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ASWERED!! Which two landmarks would you consider most representative of late nineteenth-century Western culture the so-called

Which two landmarks would you consider most representative of late nineteenth-century Western culture the so-called “Age of Materialism”?

  1. Which two landmarks would you consider most representative of late nineteenth-century Western culture the so-called “Age of Materialism”? Explain why.
  2. How did advancing technology affect the arts of the late nineteenth century? Provide specific examples.

SAMPLE ASWER

Age of Materialism

Student’s Name

Institution Affiliation

Age of Materialism

Landmarks of the Age of Materialism

The age of materialism was coupled with the domination of philosophers who had idealist agenda for power and autonomy. Among the landmarks of the age of materialism is the development of the industrial era and the urban scene through the development of art. The industrial era entailed massive improvements in the economy of the west, where there were numerous inventions that led to the production of a more economically rigid society (Taylor, 2018). The developments included Cornelius Vanderbilt’s railway industries, which were closely followed by Andrew Carnegie’s steel and John. D. Rockefeller’s oil refining (Zepke, 2017). These developments in the age of materialism were aimed at improving the movement of people around the world as well as the sources of power for industrial plants throughout the world. With time, Henry Ford also invented the first earth-driven locomotives, and the wright brothers invented the first airplanes, an invention that contributed to the intensity of the first world war which was to come a few years later (Zepke, 2017).

The development of modern art is also a crucial landmark in the age of materialism. Throughout the industrial revolution, there was the development of social classes, where the upper classes represented loyalty, and was used to rule the lower classes. Painters represented these ideologies of oppression of the lower class using art such as paintings. A good example is Jean-Francois Millet’s painting, Oil on Canvas, which shows people of the lower class working in farms (Basile, 2018). It represents the 1848 rebellions that the lower class people had in their oppositions to working in bad conditions with the sporadic urban revolts.

How Advancing Technology affected Arts of the 19th Century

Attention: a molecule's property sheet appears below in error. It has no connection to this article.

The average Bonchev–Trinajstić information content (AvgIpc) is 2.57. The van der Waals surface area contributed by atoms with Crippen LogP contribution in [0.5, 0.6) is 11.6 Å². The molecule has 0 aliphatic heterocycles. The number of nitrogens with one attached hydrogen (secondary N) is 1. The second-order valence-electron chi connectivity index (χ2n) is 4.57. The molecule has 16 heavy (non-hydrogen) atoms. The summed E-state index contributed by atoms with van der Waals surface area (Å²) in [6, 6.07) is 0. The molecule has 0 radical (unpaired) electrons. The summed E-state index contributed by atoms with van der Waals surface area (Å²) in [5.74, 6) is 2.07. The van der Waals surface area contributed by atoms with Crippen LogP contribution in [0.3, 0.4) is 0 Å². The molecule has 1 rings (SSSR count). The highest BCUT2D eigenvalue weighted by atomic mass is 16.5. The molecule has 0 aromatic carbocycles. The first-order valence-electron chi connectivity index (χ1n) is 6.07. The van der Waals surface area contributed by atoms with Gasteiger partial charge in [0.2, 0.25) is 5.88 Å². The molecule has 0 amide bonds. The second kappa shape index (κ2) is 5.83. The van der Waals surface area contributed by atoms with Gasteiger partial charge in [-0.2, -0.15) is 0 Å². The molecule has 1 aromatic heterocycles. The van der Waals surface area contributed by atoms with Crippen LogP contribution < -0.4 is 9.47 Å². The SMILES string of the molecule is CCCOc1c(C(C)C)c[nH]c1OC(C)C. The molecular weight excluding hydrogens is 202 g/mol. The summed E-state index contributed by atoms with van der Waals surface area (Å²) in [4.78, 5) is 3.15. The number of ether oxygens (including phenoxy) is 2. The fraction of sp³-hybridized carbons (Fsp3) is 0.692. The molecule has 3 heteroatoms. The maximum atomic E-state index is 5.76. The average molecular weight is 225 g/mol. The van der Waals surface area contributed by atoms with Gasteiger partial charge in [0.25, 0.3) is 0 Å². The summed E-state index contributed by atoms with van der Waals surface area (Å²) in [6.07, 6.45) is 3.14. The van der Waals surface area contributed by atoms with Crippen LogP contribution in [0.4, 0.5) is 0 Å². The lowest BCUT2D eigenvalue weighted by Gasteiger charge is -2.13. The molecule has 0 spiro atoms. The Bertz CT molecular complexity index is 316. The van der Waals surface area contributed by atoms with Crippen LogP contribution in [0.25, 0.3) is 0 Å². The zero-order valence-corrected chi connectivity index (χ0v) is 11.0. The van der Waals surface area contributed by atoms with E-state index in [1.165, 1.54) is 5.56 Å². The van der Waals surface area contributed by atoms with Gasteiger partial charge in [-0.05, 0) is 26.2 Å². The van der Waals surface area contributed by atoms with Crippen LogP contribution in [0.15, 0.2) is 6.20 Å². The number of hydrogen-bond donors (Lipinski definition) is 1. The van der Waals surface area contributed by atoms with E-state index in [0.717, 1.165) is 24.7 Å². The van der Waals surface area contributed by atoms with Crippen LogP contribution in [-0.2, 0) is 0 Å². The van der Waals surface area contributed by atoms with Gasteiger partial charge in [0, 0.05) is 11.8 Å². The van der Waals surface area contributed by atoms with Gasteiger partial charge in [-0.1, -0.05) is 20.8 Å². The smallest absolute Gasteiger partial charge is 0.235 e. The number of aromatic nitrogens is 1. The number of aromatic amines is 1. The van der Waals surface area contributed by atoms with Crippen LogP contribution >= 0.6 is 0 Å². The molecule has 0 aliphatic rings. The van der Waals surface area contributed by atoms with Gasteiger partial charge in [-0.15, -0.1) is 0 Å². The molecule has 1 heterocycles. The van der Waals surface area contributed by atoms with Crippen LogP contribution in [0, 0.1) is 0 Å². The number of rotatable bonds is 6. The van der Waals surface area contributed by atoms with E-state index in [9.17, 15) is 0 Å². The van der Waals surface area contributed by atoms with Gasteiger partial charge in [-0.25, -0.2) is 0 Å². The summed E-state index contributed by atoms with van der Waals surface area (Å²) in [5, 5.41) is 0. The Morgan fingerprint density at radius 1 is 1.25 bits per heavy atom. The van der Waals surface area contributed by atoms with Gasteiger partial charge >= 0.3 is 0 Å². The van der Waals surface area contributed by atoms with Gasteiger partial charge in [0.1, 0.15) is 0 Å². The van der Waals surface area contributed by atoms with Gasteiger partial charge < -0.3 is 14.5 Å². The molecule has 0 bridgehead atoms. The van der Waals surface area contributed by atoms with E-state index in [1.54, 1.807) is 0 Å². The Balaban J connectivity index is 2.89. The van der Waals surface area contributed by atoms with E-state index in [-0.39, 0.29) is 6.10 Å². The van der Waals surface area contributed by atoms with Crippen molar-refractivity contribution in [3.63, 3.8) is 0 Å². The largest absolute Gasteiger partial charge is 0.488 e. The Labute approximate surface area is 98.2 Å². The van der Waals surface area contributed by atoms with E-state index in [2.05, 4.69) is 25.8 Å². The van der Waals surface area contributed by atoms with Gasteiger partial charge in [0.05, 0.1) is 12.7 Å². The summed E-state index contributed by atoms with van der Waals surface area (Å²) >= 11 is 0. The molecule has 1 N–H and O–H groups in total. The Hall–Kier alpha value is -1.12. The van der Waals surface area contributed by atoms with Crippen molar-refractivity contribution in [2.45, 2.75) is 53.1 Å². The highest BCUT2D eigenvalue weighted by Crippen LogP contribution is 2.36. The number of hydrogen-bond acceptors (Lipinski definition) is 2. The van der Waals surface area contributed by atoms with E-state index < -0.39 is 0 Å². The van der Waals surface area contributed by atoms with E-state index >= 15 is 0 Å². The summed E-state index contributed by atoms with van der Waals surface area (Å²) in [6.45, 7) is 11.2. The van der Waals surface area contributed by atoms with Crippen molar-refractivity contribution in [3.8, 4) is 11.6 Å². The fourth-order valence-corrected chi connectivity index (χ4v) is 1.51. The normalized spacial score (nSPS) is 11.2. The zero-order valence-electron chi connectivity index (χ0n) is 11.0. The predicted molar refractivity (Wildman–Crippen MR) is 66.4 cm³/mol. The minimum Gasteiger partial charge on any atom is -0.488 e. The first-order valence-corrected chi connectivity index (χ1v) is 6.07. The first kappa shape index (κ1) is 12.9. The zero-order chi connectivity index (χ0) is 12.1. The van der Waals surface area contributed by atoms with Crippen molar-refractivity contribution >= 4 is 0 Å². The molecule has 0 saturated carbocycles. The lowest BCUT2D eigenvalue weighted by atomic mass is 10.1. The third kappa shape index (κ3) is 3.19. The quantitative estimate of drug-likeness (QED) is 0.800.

There are many ways in which the advance of technology created changes in the arts of the 19th century. The birth of photography specifically created realism in visual arts. In 1836, William Fox Talbot served as a major revolutionist in the age of materialism through his development of the camera, which was used to record still images of live events that happened (Jaspers & Pieters, 2016). Through the rise in photography, eyewitness accounts were made more surreal, and it challenged romanticism. Also, in a large way the types of painting changed through the introduction of technology and the industrial revolutions. Jean-Francois Millet was seen as the peasant painter through his numerous representations of the oppressed farm workers, with his most famous painting being ‘Gleaner.’ Before him, paintings were based more on creativity, fashion, and other less impulsive forms.

Technology has also made art more available where the accessibility of images, presentations, and performances was made easier. The painters in the 19th century also advanced from sculptures to more advanced 3D like paintings that were easier to share and carried even more intense message (Jaspers & Pieters, 2016). With technology, there was more creativity, as painters would aim their art to be like that represented by cameras and photography forms. For instance, the use of special frames for their different pieces of art was practiced extensively in this era. Lastly, through technology, it was easier for painters to make more original art, as it would be hard to copy the art of someone who has already obtained the patents for their work. In a large way, technology led to the revolution of art in a positive way.

References

Basile, J. (2018). Misreading Generalised Writing: From Foucault to Speculative Realism and New Materialism. Oxford Literary Review40(1), 20-37.

Jaspers, E. D., & Pieters, R. G. (2016). Materialism across the life span: An age-period-cohort analysis. Journal of Personality and Social Psychology111(3), 451.

Taylor, S. (2018). Moving beyond materialism: Can transpersonal psychology contribute to cultural transformation. The International Journal of Transpersonal Studies, 36 (2), 147-159.

Zepke, S. (2017). The Animist Readymade: Towards a Vital Materialism of Contemporary Art. In Animism in Art and Performance (pp. 235-252). Palgrave Macmillan, Cham.

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